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CareDx Teams up with IDbyDNA for Metagenomic Infectious Disease Testing

TAGS: Business
infectious disease testing
The companies will develop AlloID, a tailored infectious disease testing solution that identifies more than 100 pathogens and drug resistance in viruses and bacteria, specific to organ transplant donors and recipients.

CareDx and IDbyDNA inked an exclusive partnership focused on the development of metagenomic infectious disease testing specific to transplant patients. The companies plan to develop AlloD, a tailored infectious disease testing solution that identifies more than 100 pathogens and drug resistance in viruses and bacteria, specific to organ transplant donors and recipients.

Transplant recipients take immunosuppression drugs for life to reduce the risk of organ rejection, a major side effect of a dampened immune system is a high risk of infection. Clinicians are constantly balancing therapies to maintain equilibrium and prevent both organ rejection and infection. South San Francisco, CA-based CareDx said that when combined with its AlloSure and AlloMap, the new solution, AlloD, will allow clinicians to provide comprehensive, personalized care to their patients.

Salt Lake City, UT-based IDbyDNA's precision metagenomics approach leverages the power of next-generation sequencing and is highly scalable, the companies noted. The technology is highly accurate and analyzes the genetic makeup of individual pathogen strains for improved detection.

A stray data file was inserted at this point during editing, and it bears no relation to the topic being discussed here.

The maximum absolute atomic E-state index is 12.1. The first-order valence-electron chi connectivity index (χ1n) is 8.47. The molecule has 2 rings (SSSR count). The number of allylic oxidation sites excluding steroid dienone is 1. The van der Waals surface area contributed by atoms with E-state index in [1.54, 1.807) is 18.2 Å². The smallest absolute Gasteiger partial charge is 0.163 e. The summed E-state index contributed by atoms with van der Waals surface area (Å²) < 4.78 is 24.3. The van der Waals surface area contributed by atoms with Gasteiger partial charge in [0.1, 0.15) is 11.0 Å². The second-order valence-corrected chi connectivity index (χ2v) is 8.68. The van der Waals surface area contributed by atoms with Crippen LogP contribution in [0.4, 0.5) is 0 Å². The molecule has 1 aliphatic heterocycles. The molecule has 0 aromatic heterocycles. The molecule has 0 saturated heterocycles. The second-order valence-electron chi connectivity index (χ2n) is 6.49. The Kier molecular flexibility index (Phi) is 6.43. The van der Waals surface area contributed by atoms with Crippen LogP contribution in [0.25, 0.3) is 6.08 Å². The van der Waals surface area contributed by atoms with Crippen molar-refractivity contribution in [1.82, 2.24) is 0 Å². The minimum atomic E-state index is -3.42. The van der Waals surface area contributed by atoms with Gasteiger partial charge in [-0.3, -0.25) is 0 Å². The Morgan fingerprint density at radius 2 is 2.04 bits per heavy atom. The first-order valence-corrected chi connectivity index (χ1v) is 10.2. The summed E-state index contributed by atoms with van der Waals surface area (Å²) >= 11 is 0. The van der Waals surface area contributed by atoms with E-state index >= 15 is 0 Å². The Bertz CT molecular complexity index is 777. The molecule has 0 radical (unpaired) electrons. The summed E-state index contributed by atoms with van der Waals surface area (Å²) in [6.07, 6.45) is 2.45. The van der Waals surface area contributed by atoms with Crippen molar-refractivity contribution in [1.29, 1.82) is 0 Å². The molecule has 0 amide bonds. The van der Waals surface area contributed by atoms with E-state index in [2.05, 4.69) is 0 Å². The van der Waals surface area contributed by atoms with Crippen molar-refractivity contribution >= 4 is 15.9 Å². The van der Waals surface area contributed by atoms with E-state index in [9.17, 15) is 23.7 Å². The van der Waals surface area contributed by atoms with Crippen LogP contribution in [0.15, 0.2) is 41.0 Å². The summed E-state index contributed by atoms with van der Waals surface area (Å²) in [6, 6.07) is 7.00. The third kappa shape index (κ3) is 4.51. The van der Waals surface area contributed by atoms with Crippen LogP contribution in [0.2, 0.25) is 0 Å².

Alexander Johnson, senior vice president of products, cell therapy, and business development at CareDx, spoke to MD+DI about why its new partnership with IDbyDNA is so important for transplant patients.

"At CareDx we are extremely focused on improving transplant patient outcomes, specifically long-term organ graft survival, so everything we do here and all the technologies that we bring to offer really are through the lens of improving long-term graft survival and improving outcomes," Johnson told MD+DI. "We pick technology partners, in a way, almost agnostically based on the needs of our patient base, our clinician base, and our ability to actually improve care."

Transplant donors and recipients already go through extensive testing for infectious diseases because transplant patients are at such a high risk of infection. The challenge, Johnson said, is that there are many pathogens beyond what is routinely tested for and despite the advantages of PCR testing, it still has limitations.

"Metagenomics testing allows large swaths of pathogens as well as antibiotic-resistance markers to become part of a general testing protocol," he said.

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